Goldenmane tickseed (Coreopsis basalis) ~ a star at the Broadway cemeteries
Each spring, some of Galveston Island’s seven Broadway cemeteries — those allowed to remain unmowed — burst into bloom, covering their grounds with a carpet of yellow. Primarily coreopsis and Indian blanket, interspersed with white lazy daisies, it’s a sight designed to draw visitors to the spot.
For several years I’ve made it a point to visit Broadway at the height of the flowering, enjoying the color and exploring the histories behind the stones in posts like Cemetery Season.
This year, familiarity seemed to have bred indifference. Even breathless media reports of an especially good year couldn’t entice me into a visit. Then, a friend who’d never been to any of my usual haunts wanted to visit them, so we took a day to follow my path from Galveston to the Brazoria Refuge and home.
Our first stop was the Broadway cemeteries. On May 7, somewhat later in the season than I’d visited in the past, grasses had grown up amid the flowers and some species I’d never before seen were present. Clearly, the time had come for a more extended visit, with a focus on Broadway’s supporting cast rather than on the flowers that always are the stars of the show.
A first surprise was the number of spiderworts still in bloom. Accustomed to thinking of them as an early spring wildflower, it was a pleasure to see the purple and gold combination spread throughout one of the cemeteries.
Spiderwort ~ Tradescantia spp.
A diminuitive bit of pink was everywhere. The genus is familiar — the beautiful east Texas scarlet catchfly (Silene subciliata) blooms in fall — but unlike that flower, the common catchfly isn’t native; it probably was imported as a contaminant in crop seed.
Common catchfly ~ Silene galica
spp.) feeding on the flower. Leafhoppers in the family Cicadellidae, sharpshooters use their piercing-and-sucking mouthparts to tap into and feed upon plant tissue. It’s possible this larva was the
Sharpshooter larva on scarlet spiderling ~ Boerhavia coccinea
Cutleaf evening primroses are another form of Broadway yellow, but as they fade, they often present interesting combinations of yellow-trimmed salmon and a pretty pinwheel shape. Winecups also will take on a pinwheel shape.
Cutleaf evening primrose ~ Oenothera laciniataWinecup ~ Callirhoe involucrata
Despite its name, you’re not likely to find a frog noshing on Texas frogfruit. It seems the flower was called fogfruit in the middle ages, when farmers gave the name to low growing plants that invaded their freshly hayed fields. Over time, the name transitioned from ‘fog’ to ‘frog.’ Why it’s sometimes called turkey tangle fogfruit I can’t say, unless wild turkeys sometimes get their feet tangled in the densely matted plants.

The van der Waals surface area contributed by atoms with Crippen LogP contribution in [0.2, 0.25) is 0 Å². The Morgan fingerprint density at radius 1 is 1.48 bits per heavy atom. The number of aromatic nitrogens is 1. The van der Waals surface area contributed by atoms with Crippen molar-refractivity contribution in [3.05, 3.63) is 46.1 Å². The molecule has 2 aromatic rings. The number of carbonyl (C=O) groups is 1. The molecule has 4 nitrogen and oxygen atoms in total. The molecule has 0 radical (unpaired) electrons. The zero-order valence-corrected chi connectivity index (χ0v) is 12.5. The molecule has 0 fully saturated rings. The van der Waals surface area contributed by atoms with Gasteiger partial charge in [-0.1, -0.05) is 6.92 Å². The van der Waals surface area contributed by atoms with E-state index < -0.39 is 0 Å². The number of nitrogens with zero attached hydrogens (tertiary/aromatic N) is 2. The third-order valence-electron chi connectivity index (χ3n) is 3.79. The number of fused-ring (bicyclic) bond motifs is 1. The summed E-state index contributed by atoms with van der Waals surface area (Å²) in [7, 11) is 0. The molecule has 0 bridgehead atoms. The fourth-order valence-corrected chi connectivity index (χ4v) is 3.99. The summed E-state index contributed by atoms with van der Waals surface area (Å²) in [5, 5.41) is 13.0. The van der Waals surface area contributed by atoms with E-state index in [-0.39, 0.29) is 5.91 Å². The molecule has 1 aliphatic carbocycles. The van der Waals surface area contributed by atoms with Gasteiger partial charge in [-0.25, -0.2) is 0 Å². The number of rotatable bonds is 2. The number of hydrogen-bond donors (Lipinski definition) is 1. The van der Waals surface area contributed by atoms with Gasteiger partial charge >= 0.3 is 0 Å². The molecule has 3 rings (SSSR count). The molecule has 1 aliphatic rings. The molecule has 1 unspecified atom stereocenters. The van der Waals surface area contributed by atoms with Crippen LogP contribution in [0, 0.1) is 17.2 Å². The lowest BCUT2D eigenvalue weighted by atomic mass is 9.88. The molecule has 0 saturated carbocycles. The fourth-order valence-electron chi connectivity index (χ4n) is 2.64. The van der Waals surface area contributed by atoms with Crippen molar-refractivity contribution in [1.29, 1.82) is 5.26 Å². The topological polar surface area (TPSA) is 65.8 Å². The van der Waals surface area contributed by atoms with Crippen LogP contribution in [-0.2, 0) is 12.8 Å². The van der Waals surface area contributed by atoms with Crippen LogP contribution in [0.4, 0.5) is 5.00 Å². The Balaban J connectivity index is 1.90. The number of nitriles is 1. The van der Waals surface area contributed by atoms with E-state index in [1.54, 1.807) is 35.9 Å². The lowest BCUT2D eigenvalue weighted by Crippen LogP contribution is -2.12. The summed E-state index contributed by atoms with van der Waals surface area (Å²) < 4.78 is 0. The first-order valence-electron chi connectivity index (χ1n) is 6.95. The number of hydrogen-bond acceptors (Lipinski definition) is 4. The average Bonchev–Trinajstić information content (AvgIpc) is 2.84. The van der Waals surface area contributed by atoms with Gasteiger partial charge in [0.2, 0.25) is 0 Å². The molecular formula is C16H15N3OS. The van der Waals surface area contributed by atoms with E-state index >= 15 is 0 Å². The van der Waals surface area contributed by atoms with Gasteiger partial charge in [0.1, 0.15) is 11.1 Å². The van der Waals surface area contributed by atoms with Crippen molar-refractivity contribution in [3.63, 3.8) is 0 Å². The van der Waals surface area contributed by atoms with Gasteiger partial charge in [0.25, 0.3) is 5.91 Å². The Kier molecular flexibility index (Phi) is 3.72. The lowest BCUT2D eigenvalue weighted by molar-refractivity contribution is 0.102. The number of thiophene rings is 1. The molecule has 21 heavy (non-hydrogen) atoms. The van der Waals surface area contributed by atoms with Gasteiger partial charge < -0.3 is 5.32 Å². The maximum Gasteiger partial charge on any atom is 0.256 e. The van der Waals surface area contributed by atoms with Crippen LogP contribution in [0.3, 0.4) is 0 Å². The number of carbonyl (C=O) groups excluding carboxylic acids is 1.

A member of the verbena family, frogfruit attracts butterflies to its nectar, and serves as a host plant for Phaon Crescent, White Peacock, and Common Buckeye butterflies. Its ability to tolerate both drought and flooding makes it a useful groundcover, although some gardening sites caution it should only be mowed after blooming, since it can take years for it to recover from too-early mowing. Clearly, the no-mow policy in the cemeteries has allowed it to thrive.
Texas frogfruit ~ Phyla nodiflora
Growing grasses sometimes become impediments to spring floral photography, but this year I found the grasses themselves immensely attractive.
Rescuegrass ~ Bromus catharticus
Long-spike tridens ~ Bidens strictus
Less colorful and less obvious than the silverleaf nightshade now in full bloom across the state, Texas nightshade is no less attractive. Found only in Texas and occasionally in Oklahoma, its red fruits help to distinguish it from the non-native Solanum nigrum, which produces black fruits.
Texas Nightshade ~ Solanum triquetrum
My favorite discovery of the day was the tiny-flowered, vining Gulf Indian breadroot, sometimes called brown-flowered psoralea. Members of the pea family, plants in the genus produce starchy, edible roots: some larger and more worth pursuing than others.
The so-called prairie turnip (Pediomelum esculentum), found in Oklahoma and northward through the plains states, has been described variously as a “delicacy,” “tolerably good eating,” or “tasteless and insipid.” Barry Kaye and D. W. Moodie have described Native Americans’ use of the food:
They eat it uncooked, or they boil it, or roast it in the embers, or dry it and crush it to powder and make soup of it. Large quantities are stored in buffalo skin bags for winter use. A sort of pudding made of the flour of the dried roots and serviceberries (Amelanchier alnifolia), after boiling together, is very palatable and a favorite dish.”
However tasty the roots, I must say that I found the appearance of this member of the Broadway cemeteries’ supporting cast delicious.
Gulf Indian breadroot ~ Pediomelum rhombifoilum